Mexican policies on climate change are reinforced internally by the General Law on Climate Change and its instruments such as the Special Climate Change Program. The first report of the latter reveals the challenges facing the country at the level of federal public administration and the progress of its climate targets.
The priorities and progress in the field of climate change adaptation and mitigation can be analyzed through the Special Climate Change Program (as per the Spanish acronym PECC) and its results. Its relevance lies in the fact that the program formulates climate change targets and establishes responsibilities, execution times, coordination of actions and implementation cost estimates. According to the report, in the period 2014-2016, only 43% of the lines of action that feed the indicators have made progress as planned (related to the target to be met in 2018).
In the area of adaptation, the two PECC indicators progressed more than 50%. In the area of mitigation, only one of the four indicators had a significant progress of 35%, reducing approximately 31 million tons of CO2 annually. Finally, the indicators on the instruments that contribute to the National Climate Change Policy, for instance the Climate Change Information System and the National Register of Emissions, reported a progress of 90% and 60%, respectively.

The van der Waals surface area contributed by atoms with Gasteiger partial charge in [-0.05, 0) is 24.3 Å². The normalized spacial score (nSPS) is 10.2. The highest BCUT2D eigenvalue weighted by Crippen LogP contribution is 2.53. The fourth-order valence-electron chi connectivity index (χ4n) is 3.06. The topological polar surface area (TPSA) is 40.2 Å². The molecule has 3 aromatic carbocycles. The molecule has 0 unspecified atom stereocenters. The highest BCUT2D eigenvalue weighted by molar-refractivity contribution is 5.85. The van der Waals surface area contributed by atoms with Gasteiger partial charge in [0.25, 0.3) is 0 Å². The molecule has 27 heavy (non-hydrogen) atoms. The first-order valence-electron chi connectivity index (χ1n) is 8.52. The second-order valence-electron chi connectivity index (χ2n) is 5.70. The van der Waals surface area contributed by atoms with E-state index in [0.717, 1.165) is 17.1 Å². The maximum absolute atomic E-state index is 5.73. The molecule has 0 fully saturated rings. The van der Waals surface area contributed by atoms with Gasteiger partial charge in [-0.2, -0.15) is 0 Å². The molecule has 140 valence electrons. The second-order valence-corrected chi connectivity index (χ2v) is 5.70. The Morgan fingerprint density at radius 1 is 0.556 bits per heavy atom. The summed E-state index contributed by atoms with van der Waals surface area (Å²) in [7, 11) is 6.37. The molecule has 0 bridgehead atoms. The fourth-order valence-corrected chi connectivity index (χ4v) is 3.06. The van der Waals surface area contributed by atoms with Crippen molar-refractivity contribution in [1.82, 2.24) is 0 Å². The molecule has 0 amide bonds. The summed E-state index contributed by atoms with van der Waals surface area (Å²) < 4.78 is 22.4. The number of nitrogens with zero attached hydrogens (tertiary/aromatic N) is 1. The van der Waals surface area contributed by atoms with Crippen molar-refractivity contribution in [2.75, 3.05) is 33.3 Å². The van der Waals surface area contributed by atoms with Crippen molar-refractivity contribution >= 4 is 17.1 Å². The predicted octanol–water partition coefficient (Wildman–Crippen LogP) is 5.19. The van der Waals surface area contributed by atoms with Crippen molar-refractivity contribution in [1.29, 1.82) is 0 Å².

In contrast, the indicators that lag behind in their targets focus on the development of instruments that contribute to the reduction of vulnerability of the population and the productive sectors of the country; mitigation of emissions of methane and black carbon; and the number of agreements entered into to support the fulfillment of climate change targets.
Funding sources for the implementation of the lines of action have mainly come from the budget program of the 2014 Federal Expenditure Budget and other public resources, representing together almost 70 per cent. Other sources, such as international resources, contributed with 9.01 per cent of the total funding.
PECC is a six-year planning tool used by the federal government of Mexico to establish cross-cutting objectives, strategies, lines of action and climate change mitigation and adaptation targets. Since 2014, progress must be reported every two years, with this report being the first exercise performed.